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Fiction: 2010s

Fiction of the Day

Nothing to Declare

By Richard Ford

All the senior partners were having a laugh about a movie they’d seen. Forty-Five Years. Something, something about the movie taking forty-five years to sit through. The woman McGuinness thought he recognized was in it with them at the far end of the long table. Leaning in, as if hearing everything for the second time. “Miss Nail!” they were calling her. “What do you say, Miss Nail? Tell us.” Laughing. He didn’t know what it was about.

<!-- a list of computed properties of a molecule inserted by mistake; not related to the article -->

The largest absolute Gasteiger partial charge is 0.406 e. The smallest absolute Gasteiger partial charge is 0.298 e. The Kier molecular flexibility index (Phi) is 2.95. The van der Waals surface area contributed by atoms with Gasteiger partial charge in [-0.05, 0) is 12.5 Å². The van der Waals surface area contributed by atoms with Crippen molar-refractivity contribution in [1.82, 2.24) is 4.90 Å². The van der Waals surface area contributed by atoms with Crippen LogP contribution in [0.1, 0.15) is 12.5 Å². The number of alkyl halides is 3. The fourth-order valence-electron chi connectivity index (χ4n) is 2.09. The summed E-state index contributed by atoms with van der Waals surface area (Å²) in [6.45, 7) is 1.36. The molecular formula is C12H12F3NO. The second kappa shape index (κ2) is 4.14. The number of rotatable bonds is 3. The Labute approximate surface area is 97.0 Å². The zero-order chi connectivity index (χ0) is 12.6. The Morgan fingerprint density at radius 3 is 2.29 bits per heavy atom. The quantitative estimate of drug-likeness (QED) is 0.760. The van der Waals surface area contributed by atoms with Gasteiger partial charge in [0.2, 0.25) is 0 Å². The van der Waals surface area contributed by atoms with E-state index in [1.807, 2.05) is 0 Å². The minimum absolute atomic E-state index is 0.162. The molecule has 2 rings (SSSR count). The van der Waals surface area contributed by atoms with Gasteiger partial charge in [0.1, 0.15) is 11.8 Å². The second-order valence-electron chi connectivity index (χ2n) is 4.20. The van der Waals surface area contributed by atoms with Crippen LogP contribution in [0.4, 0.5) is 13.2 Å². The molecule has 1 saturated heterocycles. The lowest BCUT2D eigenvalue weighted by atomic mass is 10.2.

Guests

By Mary Terrier

The month after our mother died, our father began bringing women home. It felt like a behind-her-back kind of operation. “I’m going to have a guest over tonight,” is what he would say. 

David and I stayed out in the living room, turned up cartoons, burned toast, kicked our feet up over our heads. I worked long division. At some point a woman would emerge to drink a glass of water or fix her hair in the kitchen window’s dark reflection.

The guests left behind nubs of lipstick in gold tubes and leftover food, paper pouches of cold french fries, chicken legs in clamshell Styrofoam boxes. They left tampons blooming through toilet paper in the trash can, like tiny mice they’d killed, the cotton tails pink with blood.